Friends and families warn each other not to speak too openly in group chats. The changes have come as China’s leader, Xi Jinping, has pushed hard to extend the party’s iron-fisted rule over the internet.
Mr. Xi has given new resources to domestic security forces. The internet police’s uncanny speed in finding people, who might believe they are hidden among the internet’s hordes of anonymous grumblers, is the result of billions of dollars in new spending on surveillance technology.
China’s Ministry of Public Security, which controls the police, did not respond to requests for comment, including the role of the internet police in silencing Dr. Li. But experts said the statement he signed and later posted online matched the types of letters the internet police force online critics to endorse.
“One reason for the online outrage after Li Wenliang’s death was because people know that what he encountered is just a normal Chinese person’s experience,” said Xiao Qiang, a research scientist at the School of Information at the University of California, Berkeley. “It’s not the local police’s fault. It’s Xi’s error that this kind of thing has become a part of daily life.”
Mr. Xi moved quickly to coordinate online oversight after he took over in 2012. He created a new organization, the Cyberspace Administration of China, to coordinate censorship online and suppress social-media influencers who didn’t always toe the party line.
The 2015 emergence of the internet police signaled Mr. Xi’s ambitions to take online suppression to an even greater level. That year local police stations created social media accounts to highlight internet arrests.
Before long, the internet police became the state’s sharpest tool for prodding online rabble rousers into silence. Often hanging back and monitoring, officers would tap local law enforcement to pull offenders in and question them — what they called “touching the ground.” Placed at increasingly local police stations, they have carried out campaigns cracking down on everything from telecom fraud to use of Twitter.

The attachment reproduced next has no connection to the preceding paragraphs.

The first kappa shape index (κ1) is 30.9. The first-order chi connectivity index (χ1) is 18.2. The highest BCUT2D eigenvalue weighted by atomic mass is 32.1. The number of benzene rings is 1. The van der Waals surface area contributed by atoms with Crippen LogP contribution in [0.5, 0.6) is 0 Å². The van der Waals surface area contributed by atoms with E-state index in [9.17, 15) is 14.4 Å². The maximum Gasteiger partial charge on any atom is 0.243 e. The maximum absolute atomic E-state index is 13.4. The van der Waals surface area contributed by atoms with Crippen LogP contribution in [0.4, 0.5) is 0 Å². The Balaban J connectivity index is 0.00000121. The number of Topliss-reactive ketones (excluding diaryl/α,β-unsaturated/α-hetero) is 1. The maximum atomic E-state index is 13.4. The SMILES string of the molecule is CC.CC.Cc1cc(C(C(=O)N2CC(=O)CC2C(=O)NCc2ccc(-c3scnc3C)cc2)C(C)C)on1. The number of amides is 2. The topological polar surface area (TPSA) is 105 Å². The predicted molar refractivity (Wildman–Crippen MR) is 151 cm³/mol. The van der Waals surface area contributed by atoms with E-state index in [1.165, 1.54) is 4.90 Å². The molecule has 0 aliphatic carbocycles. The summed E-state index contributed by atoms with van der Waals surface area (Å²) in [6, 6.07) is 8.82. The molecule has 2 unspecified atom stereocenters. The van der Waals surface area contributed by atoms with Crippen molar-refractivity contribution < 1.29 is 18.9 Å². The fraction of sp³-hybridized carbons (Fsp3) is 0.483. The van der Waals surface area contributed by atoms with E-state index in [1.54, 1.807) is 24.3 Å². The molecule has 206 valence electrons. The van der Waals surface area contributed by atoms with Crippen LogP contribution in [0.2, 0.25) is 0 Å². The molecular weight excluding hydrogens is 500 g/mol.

Before the coronavirus epidemic, their focus was the protests in Hong Kong.
Bole Cheng, a 45-year old financial worker, got called in last autumn. He had lost his cool during a debate about Hong Kong and referred to Mr. Xi with a pun that means “Little Wicked.” Two days later, two officers were at his door.
“They said I was talking drivel on WeChat and there was a problem, so I had to go to the station with them,” he said. During five hours of interrogation, they told Mr. Cheng they used an artificial-intelligence powered search engine to find him.
In the coming months, they contacted him twice more. Once they bragged that their powers were expanding, and they had been given new national security responsibilities. Another time, Mr. Cheng discussed George Orwell with a young officer, who sought to distance his work from what is described in “1984.”